Relationships and Sexuality

As you get settled into life at uni, you might notice that your relationships with those around you begin to change. There is a chance that your friends from school drift from your inner circle to becoming more like acquaintances, and that your family dynamic shifts slightly now that you are more independent. This is all perfectly normal, and our relationships with those around us are bound to change as we go through life.

One of the key aspects of any successful relationship – with family, friends or a romantic partner –  is communication. Frustrated with family checking in all the time to make sure you’re eating well? Talk to them. Feeling left out of a friendship group because you can’t always meet up? Talk to them. Wondering where your relationship with your significant other is going next? Talk to them!


Everyone will have different experiences and views about sex, and there are no prerequisites for sexual relationships. You may want to wait until you’re married or in a civil partnership to have sex, or to have sex with a partner before making that commitment. You might not even want to have sex at all, and that’s fine too!

For Christians, faith is an important aspect of a person’s identity. This faith is lived out in our relationships with others, and we try to honour one another because we are all part of God’s creation. What role does your faith play in your decision making? Considering entering a sexual relationship with someone is a big decision, so take time to think things through.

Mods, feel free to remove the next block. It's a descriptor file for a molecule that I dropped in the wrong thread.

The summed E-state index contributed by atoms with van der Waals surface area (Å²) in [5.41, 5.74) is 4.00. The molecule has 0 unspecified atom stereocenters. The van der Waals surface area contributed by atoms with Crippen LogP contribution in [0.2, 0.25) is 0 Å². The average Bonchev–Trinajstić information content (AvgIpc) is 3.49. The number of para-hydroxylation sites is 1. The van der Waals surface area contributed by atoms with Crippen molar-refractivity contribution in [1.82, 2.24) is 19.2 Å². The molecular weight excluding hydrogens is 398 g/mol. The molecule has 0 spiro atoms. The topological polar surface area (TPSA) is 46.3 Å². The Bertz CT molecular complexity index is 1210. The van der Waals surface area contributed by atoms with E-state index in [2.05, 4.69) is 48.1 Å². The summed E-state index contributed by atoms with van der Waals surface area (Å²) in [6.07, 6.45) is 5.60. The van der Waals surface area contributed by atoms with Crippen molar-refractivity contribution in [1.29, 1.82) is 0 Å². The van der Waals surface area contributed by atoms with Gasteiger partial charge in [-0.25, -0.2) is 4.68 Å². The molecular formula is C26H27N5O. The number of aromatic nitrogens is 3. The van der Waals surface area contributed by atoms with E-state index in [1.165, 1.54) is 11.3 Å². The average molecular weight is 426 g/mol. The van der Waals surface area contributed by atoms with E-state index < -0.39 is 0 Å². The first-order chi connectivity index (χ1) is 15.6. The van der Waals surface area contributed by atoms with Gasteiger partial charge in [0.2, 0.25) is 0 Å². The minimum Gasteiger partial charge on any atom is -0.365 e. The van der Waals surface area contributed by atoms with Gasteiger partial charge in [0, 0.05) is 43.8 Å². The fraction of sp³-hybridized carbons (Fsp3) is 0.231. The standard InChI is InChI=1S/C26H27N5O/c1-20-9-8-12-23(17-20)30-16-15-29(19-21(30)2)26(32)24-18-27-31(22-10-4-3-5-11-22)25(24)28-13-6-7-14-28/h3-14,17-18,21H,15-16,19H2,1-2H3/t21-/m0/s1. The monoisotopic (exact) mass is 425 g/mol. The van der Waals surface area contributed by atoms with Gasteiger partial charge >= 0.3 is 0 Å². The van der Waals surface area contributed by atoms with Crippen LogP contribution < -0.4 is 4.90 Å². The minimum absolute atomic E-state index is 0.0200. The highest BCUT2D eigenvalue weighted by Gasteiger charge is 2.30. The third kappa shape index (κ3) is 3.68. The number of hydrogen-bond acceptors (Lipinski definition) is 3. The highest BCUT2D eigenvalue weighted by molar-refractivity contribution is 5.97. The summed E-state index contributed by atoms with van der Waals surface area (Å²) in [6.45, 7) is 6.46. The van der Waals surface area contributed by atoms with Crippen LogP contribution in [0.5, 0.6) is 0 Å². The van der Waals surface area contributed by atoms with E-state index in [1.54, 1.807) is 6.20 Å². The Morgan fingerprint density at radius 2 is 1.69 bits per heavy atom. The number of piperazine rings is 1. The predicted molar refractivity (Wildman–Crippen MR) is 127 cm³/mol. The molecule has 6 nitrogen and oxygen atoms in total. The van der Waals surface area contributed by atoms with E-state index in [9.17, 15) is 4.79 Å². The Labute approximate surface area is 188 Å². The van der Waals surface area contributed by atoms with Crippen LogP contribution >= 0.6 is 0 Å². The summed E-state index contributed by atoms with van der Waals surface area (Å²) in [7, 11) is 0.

It’s okay to have whatever type of sexual relationship you choose, so long as everybody involved is happy, healthy, consenting and comfortable with the arrangements you make. Remember, nobody has the right to ask you to do something you do not feel comfortable doing and you should never feel pressured into doing something which you do not want to do.


Sexuality is more than the act of having sex with someone. It’s about who you are, and who you’re attracted to and want to have a relationship with. Sometimes these things can be difficult to figure out, and it’s OK to have questions!

As it’s such an important part of your life, it’s a good idea to be familiar and comfortable with your sexuality. Some people find it easy to identify their sexuality and feel comfortable with it, but that’s not the case for everyone. If you’re uncertain or unhappy about your sexuality, it’s important to remember that you’re not alone.

If you can’t talk to your family or friends about your sexuality, your GP, university or students’ union should be able to put you in touch with a counsellor.  You can also find lots of support online, for example and

The NHS Live Well website has lots of useful information about sex and relationships –

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